LONDON (Reuters) – Britain’s aviation industry called on the government to find an alternative to quarantine plans for international arrivals, or risk seeing airlines and airports being dealt a fatal blow from the coronavirus pandemic.

FILE PHOTO: Easyjet airline airplanes are seen parked, as Schiphol Airport reduces its flights due to the coronavirus disease (COVID-19) outbreak, in Amsterdam, Netherlands April 2, 2020. REUTERS/Piroschka van de Wouw

Prime Minister Boris Johnson said on Sunday a quarantine would soon be needed for people coming into the country by air to prevent a second peak of the virus outbreak.

The new rules, which airlines have been told will be a 14-day quarantine period for most people arriving from abroad, will deter travelling and destroy any hopes of a swift recovery for an industry in crisis, said aviation bosses.

Airlines are already facing a battle to survive, with most flights grounded since March due to travel restrictions to contain the pandemic.

Heathrow Airport, which during normal times is Europe’s busiest airport but which saw passenger numbers plunge 97% in April, called for common international standards to enable passengers to travel freely between low risk counties once the virus is under control.

That would allow borders to be re-opened, it said.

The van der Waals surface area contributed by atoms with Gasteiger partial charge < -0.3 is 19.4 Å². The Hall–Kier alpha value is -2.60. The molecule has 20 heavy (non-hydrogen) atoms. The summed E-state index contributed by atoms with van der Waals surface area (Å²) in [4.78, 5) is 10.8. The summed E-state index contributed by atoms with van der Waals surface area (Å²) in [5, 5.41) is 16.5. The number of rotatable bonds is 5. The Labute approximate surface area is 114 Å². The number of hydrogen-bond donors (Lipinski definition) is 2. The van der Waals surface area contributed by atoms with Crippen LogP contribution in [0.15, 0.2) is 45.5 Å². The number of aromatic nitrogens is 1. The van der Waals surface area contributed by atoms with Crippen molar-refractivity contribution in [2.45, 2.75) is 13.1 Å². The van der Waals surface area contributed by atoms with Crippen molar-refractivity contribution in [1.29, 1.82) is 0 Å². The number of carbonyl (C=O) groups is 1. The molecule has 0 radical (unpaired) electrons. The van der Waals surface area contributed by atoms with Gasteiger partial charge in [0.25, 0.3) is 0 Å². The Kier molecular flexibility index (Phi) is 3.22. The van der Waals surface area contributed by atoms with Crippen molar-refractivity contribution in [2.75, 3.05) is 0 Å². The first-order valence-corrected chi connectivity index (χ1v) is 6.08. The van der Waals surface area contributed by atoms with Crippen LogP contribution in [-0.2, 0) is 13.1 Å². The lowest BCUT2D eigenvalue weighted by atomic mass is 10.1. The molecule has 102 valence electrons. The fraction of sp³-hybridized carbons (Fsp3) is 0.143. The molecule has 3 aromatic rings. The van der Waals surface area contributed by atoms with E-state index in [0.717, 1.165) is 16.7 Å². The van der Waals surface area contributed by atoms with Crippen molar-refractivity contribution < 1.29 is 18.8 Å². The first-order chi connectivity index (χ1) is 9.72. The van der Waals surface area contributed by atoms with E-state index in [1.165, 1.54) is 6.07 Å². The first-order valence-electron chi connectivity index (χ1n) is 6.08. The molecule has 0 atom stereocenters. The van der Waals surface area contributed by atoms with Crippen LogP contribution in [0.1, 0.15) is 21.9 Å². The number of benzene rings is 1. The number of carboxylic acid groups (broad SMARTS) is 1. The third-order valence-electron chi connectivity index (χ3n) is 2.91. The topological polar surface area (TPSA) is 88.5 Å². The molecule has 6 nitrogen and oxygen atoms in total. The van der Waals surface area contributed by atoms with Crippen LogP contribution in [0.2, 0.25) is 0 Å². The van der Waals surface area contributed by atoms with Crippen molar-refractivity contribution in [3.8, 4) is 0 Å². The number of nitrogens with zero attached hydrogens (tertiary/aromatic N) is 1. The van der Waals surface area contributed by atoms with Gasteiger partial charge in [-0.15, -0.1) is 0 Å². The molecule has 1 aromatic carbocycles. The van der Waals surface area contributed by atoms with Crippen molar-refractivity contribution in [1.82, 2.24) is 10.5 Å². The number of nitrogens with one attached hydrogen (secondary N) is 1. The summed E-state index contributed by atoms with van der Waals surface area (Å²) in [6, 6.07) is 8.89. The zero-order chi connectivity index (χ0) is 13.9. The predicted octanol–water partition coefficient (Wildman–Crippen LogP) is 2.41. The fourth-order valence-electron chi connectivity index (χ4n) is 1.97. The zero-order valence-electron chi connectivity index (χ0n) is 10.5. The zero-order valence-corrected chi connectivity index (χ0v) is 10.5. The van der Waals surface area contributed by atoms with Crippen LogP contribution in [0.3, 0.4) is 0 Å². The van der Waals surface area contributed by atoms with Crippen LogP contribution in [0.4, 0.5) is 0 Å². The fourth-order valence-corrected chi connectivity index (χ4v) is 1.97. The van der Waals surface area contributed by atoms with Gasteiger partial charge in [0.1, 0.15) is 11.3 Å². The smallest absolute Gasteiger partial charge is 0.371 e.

Meanwhile, easyJet (EZJ.L), one of Britain’s biggest airlines, said any quarantine requirements must be short-lived and replaced by a targeted regime allowing low-risk passengers to travel easily.

MORE HELP

Airlines UK, which represents British Airways (ICAG.L), easyJet and other UK carriers, said quarantine measures would lead to the industry requiring additional government support.

The industry body has already asked for Britain’s job retention scheme to be extended beyond June, and requested a temporary suspension of some taxes airlines pay, such as air passenger duty.

Bosses complained there was lack of clarity over how long the new rules would last and how often they would be reviewed.

“It’s inevitable that consumers will be confused by the message, they will not be certain as to when they should book their holidays,” Manchester Airports Group Chief Executive Charlie Cornish told BBC television.

Some destinations will be at an advantage, as travellers from France will be exempt from the quarantine rules, while airlines said the new rules wouldn’t be applied to arrivals from Ireland.

Britain’s foreign minister Dominic Raab told BBC Radio there would be exemptions from the rules but did not give details. He said the government was aiming to bring in the quarantine from the end of the month.

Critics have asked why it was not brought in sooner and how it will be put into practise, given passengers could fly to France and then cross into Britain via ferry or train.

Willie Walsh, the boss of British Airways parent company IAG, is likely to comment on the new rules when he gives evidence to parliament’s transport committee later on Monday.

Reporting by Sarah Young; editing by James Davey and Mark Potter

Source Article